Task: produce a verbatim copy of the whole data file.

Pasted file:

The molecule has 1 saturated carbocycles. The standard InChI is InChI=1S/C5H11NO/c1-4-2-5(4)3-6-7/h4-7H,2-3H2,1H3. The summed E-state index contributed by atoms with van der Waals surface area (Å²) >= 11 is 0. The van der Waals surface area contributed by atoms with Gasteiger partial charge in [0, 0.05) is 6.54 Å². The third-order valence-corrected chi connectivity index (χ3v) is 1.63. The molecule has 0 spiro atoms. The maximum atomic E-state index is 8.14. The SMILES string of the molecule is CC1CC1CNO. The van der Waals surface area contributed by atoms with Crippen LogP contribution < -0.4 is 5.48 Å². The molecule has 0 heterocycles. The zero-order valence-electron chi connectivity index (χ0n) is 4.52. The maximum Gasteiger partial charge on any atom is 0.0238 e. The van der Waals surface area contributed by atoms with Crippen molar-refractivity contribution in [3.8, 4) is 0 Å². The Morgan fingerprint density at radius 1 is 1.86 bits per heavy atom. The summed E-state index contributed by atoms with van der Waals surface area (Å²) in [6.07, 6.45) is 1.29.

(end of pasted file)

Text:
The molecule has 1 saturated carbocycles. The standard InChI is InChI=1S/C5H11NO/c1-4-2-5(4)3-6-7/h4-7H,2-3H2,1H3. The summed E-state index contributed by atoms with van der Waals surface area (Å²) >= 11 is 0. The van der Waals surface area contributed by atoms with Gasteiger partial charge in [0, 0.05) is 6.54 Å². The third-order valence-corrected chi connectivity index (χ3v) is 1.63. The molecule has 0 spiro atoms. The maximum atomic E-state index is 8.14. The SMILES string of the molecule is CC1CC1CNO. The van der Waals surface area contributed by atoms with Crippen LogP contribution < -0.4 is 5.48 Å². The molecule has 0 heterocycles. The zero-order valence-electron chi connectivity index (χ0n) is 4.52. The maximum Gasteiger partial charge on any atom is 0.0238 e. The van der Waals surface area contributed by atoms with Crippen molar-refractivity contribution in [3.8, 4) is 0 Å². The Morgan fingerprint density at radius 1 is 1.86 bits per heavy atom. The summed E-state index contributed by atoms with van der Waals surface area (Å²) in [6.07, 6.45) is 1.29.